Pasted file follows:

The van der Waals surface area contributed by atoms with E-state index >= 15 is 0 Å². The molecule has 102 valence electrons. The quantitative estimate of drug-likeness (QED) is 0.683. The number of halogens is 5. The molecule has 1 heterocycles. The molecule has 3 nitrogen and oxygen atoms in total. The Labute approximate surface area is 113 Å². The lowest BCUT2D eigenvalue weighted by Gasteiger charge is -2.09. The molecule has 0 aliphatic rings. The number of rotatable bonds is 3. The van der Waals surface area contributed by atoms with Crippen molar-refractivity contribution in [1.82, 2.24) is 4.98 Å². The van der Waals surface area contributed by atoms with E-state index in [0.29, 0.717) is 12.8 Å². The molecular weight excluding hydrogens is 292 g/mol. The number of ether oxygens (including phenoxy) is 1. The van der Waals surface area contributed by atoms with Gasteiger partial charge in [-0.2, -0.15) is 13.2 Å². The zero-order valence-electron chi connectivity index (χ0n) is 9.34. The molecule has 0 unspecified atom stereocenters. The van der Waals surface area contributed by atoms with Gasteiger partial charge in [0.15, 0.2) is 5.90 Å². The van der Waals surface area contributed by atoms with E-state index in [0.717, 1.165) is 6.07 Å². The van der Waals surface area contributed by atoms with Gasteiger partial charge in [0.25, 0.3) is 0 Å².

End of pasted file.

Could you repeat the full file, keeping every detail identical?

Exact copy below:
The van der Waals surface area contributed by atoms with E-state index >= 15 is 0 Å². The molecule has 102 valence electrons. The quantitative estimate of drug-likeness (QED) is 0.683. The number of halogens is 5. The molecule has 1 heterocycles. The molecule has 3 nitrogen and oxygen atoms in total. The Labute approximate surface area is 113 Å². The lowest BCUT2D eigenvalue weighted by Gasteiger charge is -2.09. The molecule has 0 aliphatic rings. The number of rotatable bonds is 3. The van der Waals surface area contributed by atoms with Crippen molar-refractivity contribution in [1.82, 2.24) is 4.98 Å². The van der Waals surface area contributed by atoms with E-state index in [0.29, 0.717) is 12.8 Å². The molecular weight excluding hydrogens is 292 g/mol. The number of ether oxygens (including phenoxy) is 1. The van der Waals surface area contributed by atoms with Gasteiger partial charge in [-0.2, -0.15) is 13.2 Å². The zero-order valence-electron chi connectivity index (χ0n) is 9.34. The molecule has 0 unspecified atom stereocenters. The van der Waals surface area contributed by atoms with Gasteiger partial charge in [0.15, 0.2) is 5.90 Å². The van der Waals surface area contributed by atoms with E-state index in [0.717, 1.165) is 6.07 Å². The van der Waals surface area contributed by atoms with Gasteiger partial charge in [0.25, 0.3) is 0 Å².